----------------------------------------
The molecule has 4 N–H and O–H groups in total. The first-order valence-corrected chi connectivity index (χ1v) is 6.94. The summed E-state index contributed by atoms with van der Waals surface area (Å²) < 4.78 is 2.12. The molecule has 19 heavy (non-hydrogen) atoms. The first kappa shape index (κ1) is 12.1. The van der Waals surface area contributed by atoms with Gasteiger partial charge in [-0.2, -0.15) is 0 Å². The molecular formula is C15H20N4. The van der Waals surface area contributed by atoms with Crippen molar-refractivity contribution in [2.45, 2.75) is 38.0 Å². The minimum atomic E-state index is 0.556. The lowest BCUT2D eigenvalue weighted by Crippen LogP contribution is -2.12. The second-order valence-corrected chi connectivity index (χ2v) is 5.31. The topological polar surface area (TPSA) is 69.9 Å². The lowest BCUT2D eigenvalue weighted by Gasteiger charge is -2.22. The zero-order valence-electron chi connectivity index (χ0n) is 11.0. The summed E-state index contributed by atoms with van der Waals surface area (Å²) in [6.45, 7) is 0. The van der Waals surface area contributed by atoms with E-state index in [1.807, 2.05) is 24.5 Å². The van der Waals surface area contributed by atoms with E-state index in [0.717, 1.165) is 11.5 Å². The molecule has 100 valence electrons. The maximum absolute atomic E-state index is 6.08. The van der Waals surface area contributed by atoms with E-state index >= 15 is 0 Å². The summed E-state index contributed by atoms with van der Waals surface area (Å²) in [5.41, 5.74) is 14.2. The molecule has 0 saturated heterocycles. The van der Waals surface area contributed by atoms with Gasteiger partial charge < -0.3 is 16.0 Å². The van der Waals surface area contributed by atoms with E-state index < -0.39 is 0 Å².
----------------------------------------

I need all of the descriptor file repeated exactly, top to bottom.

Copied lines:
The molecule has 4 N–H and O–H groups in total. The first-order valence-corrected chi connectivity index (χ1v) is 6.94. The summed E-state index contributed by atoms with van der Waals surface area (Å²) < 4.78 is 2.12. The molecule has 19 heavy (non-hydrogen) atoms. The first kappa shape index (κ1) is 12.1. The van der Waals surface area contributed by atoms with Gasteiger partial charge in [-0.2, -0.15) is 0 Å². The molecular formula is C15H20N4. The van der Waals surface area contributed by atoms with Crippen molar-refractivity contribution in [2.45, 2.75) is 38.0 Å². The minimum atomic E-state index is 0.556. The lowest BCUT2D eigenvalue weighted by Crippen LogP contribution is -2.12. The second-order valence-corrected chi connectivity index (χ2v) is 5.31. The topological polar surface area (TPSA) is 69.9 Å². The lowest BCUT2D eigenvalue weighted by Gasteiger charge is -2.22. The zero-order valence-electron chi connectivity index (χ0n) is 11.0. The summed E-state index contributed by atoms with van der Waals surface area (Å²) in [6.45, 7) is 0. The van der Waals surface area contributed by atoms with E-state index in [1.807, 2.05) is 24.5 Å². The van der Waals surface area contributed by atoms with E-state index in [0.717, 1.165) is 11.5 Å². The molecule has 100 valence electrons. The maximum absolute atomic E-state index is 6.08. The van der Waals surface area contributed by atoms with E-state index >= 15 is 0 Å². The summed E-state index contributed by atoms with van der Waals surface area (Å²) in [5.41, 5.74) is 14.2. The molecule has 0 saturated heterocycles. The van der Waals surface area contributed by atoms with Gasteiger partial charge < -0.3 is 16.0 Å². The van der Waals surface area contributed by atoms with E-state index < -0.39 is 0 Å².